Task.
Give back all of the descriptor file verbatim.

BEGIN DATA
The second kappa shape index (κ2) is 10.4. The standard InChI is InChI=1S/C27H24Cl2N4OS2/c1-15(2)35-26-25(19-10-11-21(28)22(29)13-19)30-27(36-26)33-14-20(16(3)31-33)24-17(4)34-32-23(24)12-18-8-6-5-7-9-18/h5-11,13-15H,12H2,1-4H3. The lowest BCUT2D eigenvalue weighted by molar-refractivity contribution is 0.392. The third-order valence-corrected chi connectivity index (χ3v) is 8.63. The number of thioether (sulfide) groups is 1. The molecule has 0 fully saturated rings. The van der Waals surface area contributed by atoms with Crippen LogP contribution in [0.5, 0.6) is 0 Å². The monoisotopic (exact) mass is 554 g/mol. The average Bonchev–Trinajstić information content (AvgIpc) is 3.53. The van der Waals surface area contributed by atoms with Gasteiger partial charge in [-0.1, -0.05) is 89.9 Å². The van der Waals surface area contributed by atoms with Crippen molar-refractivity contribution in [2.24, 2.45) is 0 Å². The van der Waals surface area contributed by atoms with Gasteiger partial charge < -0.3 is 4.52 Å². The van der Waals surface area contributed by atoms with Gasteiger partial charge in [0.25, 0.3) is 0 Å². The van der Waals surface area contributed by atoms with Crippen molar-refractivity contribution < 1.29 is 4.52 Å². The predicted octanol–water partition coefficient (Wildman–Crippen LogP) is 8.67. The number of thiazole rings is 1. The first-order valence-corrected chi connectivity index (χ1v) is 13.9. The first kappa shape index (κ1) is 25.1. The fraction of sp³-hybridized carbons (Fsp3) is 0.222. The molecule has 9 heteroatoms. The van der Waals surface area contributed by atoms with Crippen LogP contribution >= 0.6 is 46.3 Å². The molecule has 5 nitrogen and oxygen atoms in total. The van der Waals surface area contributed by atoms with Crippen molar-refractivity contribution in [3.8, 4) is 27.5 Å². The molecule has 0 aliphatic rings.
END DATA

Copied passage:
The second kappa shape index (κ2) is 10.4. The standard InChI is InChI=1S/C27H24Cl2N4OS2/c1-15(2)35-26-25(19-10-11-21(28)22(29)13-19)30-27(36-26)33-14-20(16(3)31-33)24-17(4)34-32-23(24)12-18-8-6-5-7-9-18/h5-11,13-15H,12H2,1-4H3. The lowest BCUT2D eigenvalue weighted by molar-refractivity contribution is 0.392. The third-order valence-corrected chi connectivity index (χ3v) is 8.63. The number of thioether (sulfide) groups is 1. The molecule has 0 fully saturated rings. The van der Waals surface area contributed by atoms with Crippen LogP contribution in [0.5, 0.6) is 0 Å². The monoisotopic (exact) mass is 554 g/mol. The average Bonchev–Trinajstić information content (AvgIpc) is 3.53. The van der Waals surface area contributed by atoms with Gasteiger partial charge in [-0.1, -0.05) is 89.9 Å². The van der Waals surface area contributed by atoms with Crippen molar-refractivity contribution in [2.24, 2.45) is 0 Å². The van der Waals surface area contributed by atoms with Gasteiger partial charge < -0.3 is 4.52 Å². The van der Waals surface area contributed by atoms with Gasteiger partial charge in [0.25, 0.3) is 0 Å². The van der Waals surface area contributed by atoms with Crippen molar-refractivity contribution < 1.29 is 4.52 Å². The predicted octanol–water partition coefficient (Wildman–Crippen LogP) is 8.67. The number of thiazole rings is 1. The first-order valence-corrected chi connectivity index (χ1v) is 13.9. The first kappa shape index (κ1) is 25.1. The fraction of sp³-hybridized carbons (Fsp3) is 0.222. The molecule has 9 heteroatoms. The van der Waals surface area contributed by atoms with Crippen LogP contribution >= 0.6 is 46.3 Å². The molecule has 5 nitrogen and oxygen atoms in total. The van der Waals surface area contributed by atoms with Crippen molar-refractivity contribution in [3.8, 4) is 27.5 Å². The molecule has 0 aliphatic rings.